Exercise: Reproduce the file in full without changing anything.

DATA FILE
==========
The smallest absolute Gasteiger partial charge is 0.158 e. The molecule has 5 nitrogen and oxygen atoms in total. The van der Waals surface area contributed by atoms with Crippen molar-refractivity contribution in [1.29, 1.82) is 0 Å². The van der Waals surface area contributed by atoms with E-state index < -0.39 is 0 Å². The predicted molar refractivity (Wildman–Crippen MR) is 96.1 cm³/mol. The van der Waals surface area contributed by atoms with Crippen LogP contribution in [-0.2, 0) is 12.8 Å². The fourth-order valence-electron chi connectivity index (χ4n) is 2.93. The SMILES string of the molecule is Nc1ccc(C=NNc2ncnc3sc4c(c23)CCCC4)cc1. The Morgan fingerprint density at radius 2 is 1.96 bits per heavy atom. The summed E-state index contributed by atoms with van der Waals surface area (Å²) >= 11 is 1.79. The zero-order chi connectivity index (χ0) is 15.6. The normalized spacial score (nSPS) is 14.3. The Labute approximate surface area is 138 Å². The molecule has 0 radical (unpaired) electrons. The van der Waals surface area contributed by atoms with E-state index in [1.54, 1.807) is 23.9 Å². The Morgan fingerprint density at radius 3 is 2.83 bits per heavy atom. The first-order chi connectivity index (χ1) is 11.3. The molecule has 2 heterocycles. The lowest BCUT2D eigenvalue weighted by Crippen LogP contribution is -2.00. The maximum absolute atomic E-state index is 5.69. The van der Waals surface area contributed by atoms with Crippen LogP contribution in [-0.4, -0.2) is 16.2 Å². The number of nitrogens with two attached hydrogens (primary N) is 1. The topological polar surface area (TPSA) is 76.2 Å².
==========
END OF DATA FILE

The smallest absolute Gasteiger partial charge is 0.158 e. The molecule has 5 nitrogen and oxygen atoms in total. The van der Waals surface area contributed by atoms with Crippen molar-refractivity contribution in [1.29, 1.82) is 0 Å². The van der Waals surface area contributed by atoms with E-state index < -0.39 is 0 Å². The predicted molar refractivity (Wildman–Crippen MR) is 96.1 cm³/mol. The van der Waals surface area contributed by atoms with Crippen LogP contribution in [-0.2, 0) is 12.8 Å². The fourth-order valence-electron chi connectivity index (χ4n) is 2.93. The SMILES string of the molecule is Nc1ccc(C=NNc2ncnc3sc4c(c23)CCCC4)cc1. The Morgan fingerprint density at radius 2 is 1.96 bits per heavy atom. The summed E-state index contributed by atoms with van der Waals surface area (Å²) >= 11 is 1.79. The zero-order chi connectivity index (χ0) is 15.6. The normalized spacial score (nSPS) is 14.3. The Labute approximate surface area is 138 Å². The molecule has 0 radical (unpaired) electrons. The van der Waals surface area contributed by atoms with E-state index in [1.54, 1.807) is 23.9 Å². The Morgan fingerprint density at radius 3 is 2.83 bits per heavy atom. The first-order chi connectivity index (χ1) is 11.3. The molecule has 2 heterocycles. The lowest BCUT2D eigenvalue weighted by Crippen LogP contribution is -2.00. The maximum absolute atomic E-state index is 5.69. The van der Waals surface area contributed by atoms with Crippen LogP contribution in [-0.4, -0.2) is 16.2 Å². The number of nitrogens with two attached hydrogens (primary N) is 1. The topological polar surface area (TPSA) is 76.2 Å².